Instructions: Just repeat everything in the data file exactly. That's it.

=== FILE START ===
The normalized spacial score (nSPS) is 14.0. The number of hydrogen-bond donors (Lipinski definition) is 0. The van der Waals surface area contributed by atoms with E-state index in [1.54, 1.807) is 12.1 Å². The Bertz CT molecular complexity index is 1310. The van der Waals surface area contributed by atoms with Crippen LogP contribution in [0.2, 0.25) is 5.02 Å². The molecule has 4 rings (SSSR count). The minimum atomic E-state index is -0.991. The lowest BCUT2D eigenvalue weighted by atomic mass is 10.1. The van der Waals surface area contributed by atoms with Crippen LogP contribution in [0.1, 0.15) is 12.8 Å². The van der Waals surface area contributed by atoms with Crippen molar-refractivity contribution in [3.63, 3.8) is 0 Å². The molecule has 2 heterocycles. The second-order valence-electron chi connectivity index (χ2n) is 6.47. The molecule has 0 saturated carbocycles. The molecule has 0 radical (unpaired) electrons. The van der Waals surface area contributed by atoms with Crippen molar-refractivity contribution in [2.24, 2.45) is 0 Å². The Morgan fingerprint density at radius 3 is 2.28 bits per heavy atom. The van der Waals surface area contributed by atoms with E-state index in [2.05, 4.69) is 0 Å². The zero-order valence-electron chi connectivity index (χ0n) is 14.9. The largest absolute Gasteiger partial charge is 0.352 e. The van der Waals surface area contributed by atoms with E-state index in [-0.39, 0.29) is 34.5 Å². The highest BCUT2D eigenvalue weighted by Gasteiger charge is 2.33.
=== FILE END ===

The normalized spacial score (nSPS) is 14.0. The number of hydrogen-bond donors (Lipinski definition) is 0. The van der Waals surface area contributed by atoms with E-state index in [1.54, 1.807) is 12.1 Å². The Bertz CT molecular complexity index is 1310. The van der Waals surface area contributed by atoms with Crippen LogP contribution in [0.2, 0.25) is 5.02 Å². The molecule has 4 rings (SSSR count). The minimum atomic E-state index is -0.991. The lowest BCUT2D eigenvalue weighted by atomic mass is 10.1. The van der Waals surface area contributed by atoms with Crippen LogP contribution in [0.1, 0.15) is 12.8 Å². The van der Waals surface area contributed by atoms with Crippen molar-refractivity contribution in [3.63, 3.8) is 0 Å². The molecule has 2 heterocycles. The second-order valence-electron chi connectivity index (χ2n) is 6.47. The molecule has 0 saturated carbocycles. The molecule has 0 radical (unpaired) electrons. The van der Waals surface area contributed by atoms with Crippen molar-refractivity contribution in [2.24, 2.45) is 0 Å². The Morgan fingerprint density at radius 3 is 2.28 bits per heavy atom. The van der Waals surface area contributed by atoms with E-state index in [2.05, 4.69) is 0 Å². The zero-order valence-electron chi connectivity index (χ0n) is 14.9. The largest absolute Gasteiger partial charge is 0.352 e. The van der Waals surface area contributed by atoms with E-state index in [-0.39, 0.29) is 34.5 Å². The highest BCUT2D eigenvalue weighted by Gasteiger charge is 2.33.